After the L.A. debacle it took me a while to get back on track.
How did I lose that ticket? Damn!
For awhile I didn’t get a chance to think about Sweet Willow (it still did not have a name yet) due to a commission I received from a local performance group called The Rainier Chamber Winds. I re-scored an older work of mine for them that was originally composed to simulate a game of Russian Roulette. The piece consists of five movements. At the end of each, someone has to ‘pull the trigger’ on the ‘gun’. The triggered gun can be almost anything. Examples: several inflated lunch bags and one with flour in it, a series of balloons and one filled with water, etc. You get the idea. (maybe)
The piece ends when the ‘gun’ goes off irrespective of whether all the movements have been heard. It was composed for a five day festival in the UK. What was fun about the idea is that the performers and the audiences would never know if they would get to play or hear the work in its entirety. We thought it would encourage listeners to return for repeat performances.
Where is this going? I’ll tell you. The Chamber Winds wanted to perform it without the chance element but still wanted to keep the ‘loaded gun’ idea. It was going to be performed for a series of children’s concerts. An actor was hired to dress like a clown, silently play with a large inflated balloon during each of the five movements then at the very end, he breaks the balloon. The performances went well but kids cried every time the balloon went bang.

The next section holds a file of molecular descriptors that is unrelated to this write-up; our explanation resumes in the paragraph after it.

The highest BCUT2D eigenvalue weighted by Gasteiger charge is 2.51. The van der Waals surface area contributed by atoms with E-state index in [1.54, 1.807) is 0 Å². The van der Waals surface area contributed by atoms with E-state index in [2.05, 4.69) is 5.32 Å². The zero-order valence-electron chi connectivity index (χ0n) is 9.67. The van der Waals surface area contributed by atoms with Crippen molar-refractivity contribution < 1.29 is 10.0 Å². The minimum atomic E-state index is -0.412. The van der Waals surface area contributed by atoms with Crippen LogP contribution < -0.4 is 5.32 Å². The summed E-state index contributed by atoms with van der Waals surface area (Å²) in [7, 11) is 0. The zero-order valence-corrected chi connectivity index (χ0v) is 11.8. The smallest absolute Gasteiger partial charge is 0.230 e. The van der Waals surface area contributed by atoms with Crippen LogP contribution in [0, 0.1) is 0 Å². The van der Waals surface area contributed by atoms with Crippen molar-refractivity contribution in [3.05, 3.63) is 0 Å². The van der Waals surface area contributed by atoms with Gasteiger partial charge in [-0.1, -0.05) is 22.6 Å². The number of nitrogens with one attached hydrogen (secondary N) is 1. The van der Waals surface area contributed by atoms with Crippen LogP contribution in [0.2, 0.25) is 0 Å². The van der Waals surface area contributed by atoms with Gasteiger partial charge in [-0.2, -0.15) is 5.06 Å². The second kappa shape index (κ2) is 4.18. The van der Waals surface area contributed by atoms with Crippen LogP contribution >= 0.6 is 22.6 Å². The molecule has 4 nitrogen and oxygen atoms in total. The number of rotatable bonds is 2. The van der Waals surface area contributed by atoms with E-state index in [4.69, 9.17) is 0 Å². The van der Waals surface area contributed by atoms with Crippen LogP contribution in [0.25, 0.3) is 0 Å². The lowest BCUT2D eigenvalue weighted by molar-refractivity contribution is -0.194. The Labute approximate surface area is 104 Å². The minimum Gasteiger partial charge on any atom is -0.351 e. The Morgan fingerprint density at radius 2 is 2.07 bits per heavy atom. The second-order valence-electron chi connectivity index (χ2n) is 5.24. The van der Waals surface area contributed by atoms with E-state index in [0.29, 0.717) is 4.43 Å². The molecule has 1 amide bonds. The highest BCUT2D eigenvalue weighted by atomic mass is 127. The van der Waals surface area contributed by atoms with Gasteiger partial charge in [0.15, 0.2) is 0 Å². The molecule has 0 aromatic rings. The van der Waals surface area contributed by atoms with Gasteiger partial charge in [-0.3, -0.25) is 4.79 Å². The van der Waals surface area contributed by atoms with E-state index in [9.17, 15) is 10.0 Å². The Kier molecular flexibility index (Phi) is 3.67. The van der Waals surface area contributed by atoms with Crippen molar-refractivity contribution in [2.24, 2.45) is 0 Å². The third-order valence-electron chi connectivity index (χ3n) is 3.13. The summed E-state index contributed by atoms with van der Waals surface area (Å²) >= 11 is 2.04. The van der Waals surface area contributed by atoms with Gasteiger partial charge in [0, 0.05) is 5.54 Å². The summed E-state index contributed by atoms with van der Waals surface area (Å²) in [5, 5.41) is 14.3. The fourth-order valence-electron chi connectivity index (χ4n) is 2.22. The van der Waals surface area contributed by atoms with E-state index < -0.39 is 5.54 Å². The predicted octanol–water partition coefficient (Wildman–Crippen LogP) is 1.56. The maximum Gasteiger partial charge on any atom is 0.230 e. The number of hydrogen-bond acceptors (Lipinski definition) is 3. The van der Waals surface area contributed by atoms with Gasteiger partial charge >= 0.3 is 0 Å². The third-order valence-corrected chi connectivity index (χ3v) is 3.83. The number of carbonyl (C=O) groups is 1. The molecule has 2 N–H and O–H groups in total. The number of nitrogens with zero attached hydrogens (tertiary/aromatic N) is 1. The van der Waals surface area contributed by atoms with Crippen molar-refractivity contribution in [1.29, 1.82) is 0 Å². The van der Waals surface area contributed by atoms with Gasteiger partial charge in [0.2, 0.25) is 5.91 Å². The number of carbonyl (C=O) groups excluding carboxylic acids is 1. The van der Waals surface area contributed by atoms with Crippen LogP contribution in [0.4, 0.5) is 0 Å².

What does this have to do with Sweet Willow? I’m getting there, be patient.
I became friendly with the actor who performed as the mime. His name is Paul Prappas. He turned out to also be a gifted playwright and musician. Somehow I managed to convince him that working on this show was a good idea. He took the leap of faith and we began working like the two mad men we are. Paul wrote the first book, all five or six or seven (at some point I lost count) versions of it.
A theatre connection of mine put us in contact with a New York producer. We began to get positive feedback on our efforts.
Alas, that connection fell through when some bozo pal of the New York producer told him our show was no good.
Hmm, he seemed to like it fine prior to asking his pal.
Well, amid the weeping and the gnashing of teeth we bravely set out to storm every port. Now the story becomes all too familiar to anyone who has ever tried to publish a book, get a play produced or do anything that requires cold calls. We begin to collect rejection notices, lots of them.
Still, like our immensely talented but underdog boxer Odelle Brown in this next musical excerpt, we soldiered on.
Ringside: the opening number of Sweet Willow.
Many thanks here to the voice over talents of Adrian D. Cameron and Mathew Houot .